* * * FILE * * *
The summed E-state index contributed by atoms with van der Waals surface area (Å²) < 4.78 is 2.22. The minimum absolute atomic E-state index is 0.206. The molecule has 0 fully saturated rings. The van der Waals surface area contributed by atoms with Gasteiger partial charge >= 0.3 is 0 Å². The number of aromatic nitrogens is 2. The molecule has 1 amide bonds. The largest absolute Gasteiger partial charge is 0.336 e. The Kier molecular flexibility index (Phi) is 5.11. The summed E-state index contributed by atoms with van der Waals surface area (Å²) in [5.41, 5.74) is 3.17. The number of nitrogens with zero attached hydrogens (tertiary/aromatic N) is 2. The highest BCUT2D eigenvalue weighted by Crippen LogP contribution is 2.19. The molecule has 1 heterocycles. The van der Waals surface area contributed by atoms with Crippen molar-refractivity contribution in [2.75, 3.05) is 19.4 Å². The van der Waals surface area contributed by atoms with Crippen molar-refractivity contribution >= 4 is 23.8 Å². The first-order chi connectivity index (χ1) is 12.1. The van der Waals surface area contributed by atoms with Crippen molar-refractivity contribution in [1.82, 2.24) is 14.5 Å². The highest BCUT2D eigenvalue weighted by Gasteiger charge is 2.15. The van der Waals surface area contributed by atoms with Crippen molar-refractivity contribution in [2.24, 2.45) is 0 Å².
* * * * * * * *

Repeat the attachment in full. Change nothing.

The summed E-state index contributed by atoms with van der Waals surface area (Å²) < 4.78 is 2.22. The minimum absolute atomic E-state index is 0.206. The molecule has 0 fully saturated rings. The van der Waals surface area contributed by atoms with Gasteiger partial charge >= 0.3 is 0 Å². The number of aromatic nitrogens is 2. The molecule has 1 amide bonds. The largest absolute Gasteiger partial charge is 0.336 e. The Kier molecular flexibility index (Phi) is 5.11. The summed E-state index contributed by atoms with van der Waals surface area (Å²) in [5.41, 5.74) is 3.17. The number of nitrogens with zero attached hydrogens (tertiary/aromatic N) is 2. The highest BCUT2D eigenvalue weighted by Crippen LogP contribution is 2.19. The molecule has 1 heterocycles. The van der Waals surface area contributed by atoms with Crippen molar-refractivity contribution in [2.75, 3.05) is 19.4 Å². The van der Waals surface area contributed by atoms with Crippen molar-refractivity contribution >= 4 is 23.8 Å². The first-order chi connectivity index (χ1) is 12.1. The van der Waals surface area contributed by atoms with Crippen molar-refractivity contribution in [1.82, 2.24) is 14.5 Å². The highest BCUT2D eigenvalue weighted by Gasteiger charge is 2.15. The van der Waals surface area contributed by atoms with Crippen molar-refractivity contribution in [2.24, 2.45) is 0 Å².